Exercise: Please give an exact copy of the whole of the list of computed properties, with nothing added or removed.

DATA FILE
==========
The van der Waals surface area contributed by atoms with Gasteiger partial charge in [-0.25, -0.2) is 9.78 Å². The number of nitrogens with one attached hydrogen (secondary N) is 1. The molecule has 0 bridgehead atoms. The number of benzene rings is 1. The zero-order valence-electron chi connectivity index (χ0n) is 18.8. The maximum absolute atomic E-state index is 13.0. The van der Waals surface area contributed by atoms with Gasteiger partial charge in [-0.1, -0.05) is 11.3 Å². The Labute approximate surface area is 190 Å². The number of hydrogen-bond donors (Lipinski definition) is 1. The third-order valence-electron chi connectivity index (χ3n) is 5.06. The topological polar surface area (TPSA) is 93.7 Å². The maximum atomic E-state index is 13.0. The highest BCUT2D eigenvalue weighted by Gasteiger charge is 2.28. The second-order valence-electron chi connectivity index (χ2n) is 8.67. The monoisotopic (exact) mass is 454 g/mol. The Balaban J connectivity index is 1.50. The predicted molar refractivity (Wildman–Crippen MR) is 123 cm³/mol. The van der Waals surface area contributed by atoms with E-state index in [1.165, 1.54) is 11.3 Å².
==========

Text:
The van der Waals surface area contributed by atoms with Gasteiger partial charge in [-0.25, -0.2) is 9.78 Å². The number of nitrogens with one attached hydrogen (secondary N) is 1. The molecule has 0 bridgehead atoms. The number of benzene rings is 1. The zero-order valence-electron chi connectivity index (χ0n) is 18.8. The maximum absolute atomic E-state index is 13.0. The van der Waals surface area contributed by atoms with Gasteiger partial charge in [-0.1, -0.05) is 11.3 Å². The Labute approximate surface area is 190 Å². The number of hydrogen-bond donors (Lipinski definition) is 1. The third-order valence-electron chi connectivity index (χ3n) is 5.06. The topological polar surface area (TPSA) is 93.7 Å². The maximum atomic E-state index is 13.0. The highest BCUT2D eigenvalue weighted by Gasteiger charge is 2.28. The second-order valence-electron chi connectivity index (χ2n) is 8.67. The monoisotopic (exact) mass is 454 g/mol. The Balaban J connectivity index is 1.50. The predicted molar refractivity (Wildman–Crippen MR) is 123 cm³/mol. The van der Waals surface area contributed by atoms with E-state index in [1.165, 1.54) is 11.3 Å².